$14 soybeans are still a possibility, believes Purdue’s Chris Hurt. He says the current carryover on Aug. 31 will be a 15 day supply, and new beans will not be yet available. He also says only 7 mil. more bu. have to be sold to overseas buyers in the next 11 weeks to meet USDA’s export projections. Hurt is anticipating beans will retest the $13 high, and if reached, he says $14 becomes more likely. The triggers for such a move include the June 30 stocks report, export sales, and late beans aggravated by summer weather. Read more.

What is your soybean pricing strategy? Hurt says one sales point is if July futures retest $13, then any weather concerns. But for an overall strategy “one might consider pricing more beans in the early part of the marketing year because South American acreage will rise and a return to normal yields there could result in lower priced beans in the last-half of the marketing year from March to September 2009.”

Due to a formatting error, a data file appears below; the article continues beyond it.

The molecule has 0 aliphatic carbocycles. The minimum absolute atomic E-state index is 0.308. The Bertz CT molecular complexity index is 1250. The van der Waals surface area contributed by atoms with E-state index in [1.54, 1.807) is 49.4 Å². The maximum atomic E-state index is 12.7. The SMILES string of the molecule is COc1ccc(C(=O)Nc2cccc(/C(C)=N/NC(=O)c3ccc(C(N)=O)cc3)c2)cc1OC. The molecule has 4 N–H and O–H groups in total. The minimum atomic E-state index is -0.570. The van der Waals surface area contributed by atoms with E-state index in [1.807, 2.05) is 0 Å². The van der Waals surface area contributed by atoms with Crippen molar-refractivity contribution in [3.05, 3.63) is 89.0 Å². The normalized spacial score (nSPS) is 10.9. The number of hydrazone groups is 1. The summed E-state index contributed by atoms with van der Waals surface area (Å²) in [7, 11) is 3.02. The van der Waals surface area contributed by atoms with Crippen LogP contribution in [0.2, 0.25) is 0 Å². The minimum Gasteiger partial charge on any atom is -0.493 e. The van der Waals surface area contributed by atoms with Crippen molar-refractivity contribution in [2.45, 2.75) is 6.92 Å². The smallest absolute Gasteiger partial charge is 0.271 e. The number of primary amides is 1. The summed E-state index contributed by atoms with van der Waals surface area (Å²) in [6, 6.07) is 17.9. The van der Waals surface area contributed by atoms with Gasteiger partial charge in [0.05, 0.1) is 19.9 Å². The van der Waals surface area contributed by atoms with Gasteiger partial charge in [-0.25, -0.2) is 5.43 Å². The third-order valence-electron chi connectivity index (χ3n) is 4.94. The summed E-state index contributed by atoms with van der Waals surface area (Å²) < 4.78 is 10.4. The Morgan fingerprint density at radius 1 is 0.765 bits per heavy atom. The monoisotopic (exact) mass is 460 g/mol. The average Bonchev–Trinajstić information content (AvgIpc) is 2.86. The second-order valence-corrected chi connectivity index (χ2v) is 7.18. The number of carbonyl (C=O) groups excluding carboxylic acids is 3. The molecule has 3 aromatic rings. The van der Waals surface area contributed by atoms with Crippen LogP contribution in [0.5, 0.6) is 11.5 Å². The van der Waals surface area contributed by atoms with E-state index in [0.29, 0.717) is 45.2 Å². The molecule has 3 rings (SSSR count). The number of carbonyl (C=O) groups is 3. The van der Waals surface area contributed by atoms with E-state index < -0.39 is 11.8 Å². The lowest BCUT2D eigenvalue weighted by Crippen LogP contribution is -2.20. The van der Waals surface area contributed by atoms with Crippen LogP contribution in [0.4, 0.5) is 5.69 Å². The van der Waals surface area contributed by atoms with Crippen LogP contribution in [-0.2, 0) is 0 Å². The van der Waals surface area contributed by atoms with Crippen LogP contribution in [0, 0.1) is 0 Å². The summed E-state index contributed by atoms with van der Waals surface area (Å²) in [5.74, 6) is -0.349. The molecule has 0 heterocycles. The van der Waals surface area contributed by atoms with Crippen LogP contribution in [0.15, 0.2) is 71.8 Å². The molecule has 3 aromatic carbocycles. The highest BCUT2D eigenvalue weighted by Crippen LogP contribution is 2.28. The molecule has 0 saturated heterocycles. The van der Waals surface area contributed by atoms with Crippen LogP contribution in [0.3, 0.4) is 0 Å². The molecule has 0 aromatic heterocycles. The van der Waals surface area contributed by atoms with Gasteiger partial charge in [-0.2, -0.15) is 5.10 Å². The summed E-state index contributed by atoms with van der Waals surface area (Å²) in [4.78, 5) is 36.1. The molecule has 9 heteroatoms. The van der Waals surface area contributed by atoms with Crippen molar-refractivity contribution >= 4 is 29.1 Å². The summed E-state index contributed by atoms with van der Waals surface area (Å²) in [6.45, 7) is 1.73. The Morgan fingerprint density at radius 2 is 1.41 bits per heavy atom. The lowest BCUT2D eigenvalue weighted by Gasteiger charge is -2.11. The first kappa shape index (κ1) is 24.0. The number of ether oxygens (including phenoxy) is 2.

Also on Tuesday, USDA will be issuing its Quarterly Grain Stocks report for the third quarter of the year. Darrel Good’s numbers point to USDA overestimating feed use and underestimating processing use, but total corn use appearing reasonable. He also says the soybean crush might be underestimated and stocks could be smaller than expected. Read his ">newsletter.

The ACRE sign-up deadline is Aug. 14 and Purdue’s Chris Hurt believes the odds now favor positive returns to elect ACRE. He says there is still some time to make that evaluation as USDA will release its estimates on 2009 state yields and US average price on Aug. 12. Hurt says both of those forecasts are important in the formula to determine whether ACRE payments will be made for the 2009 corn crop.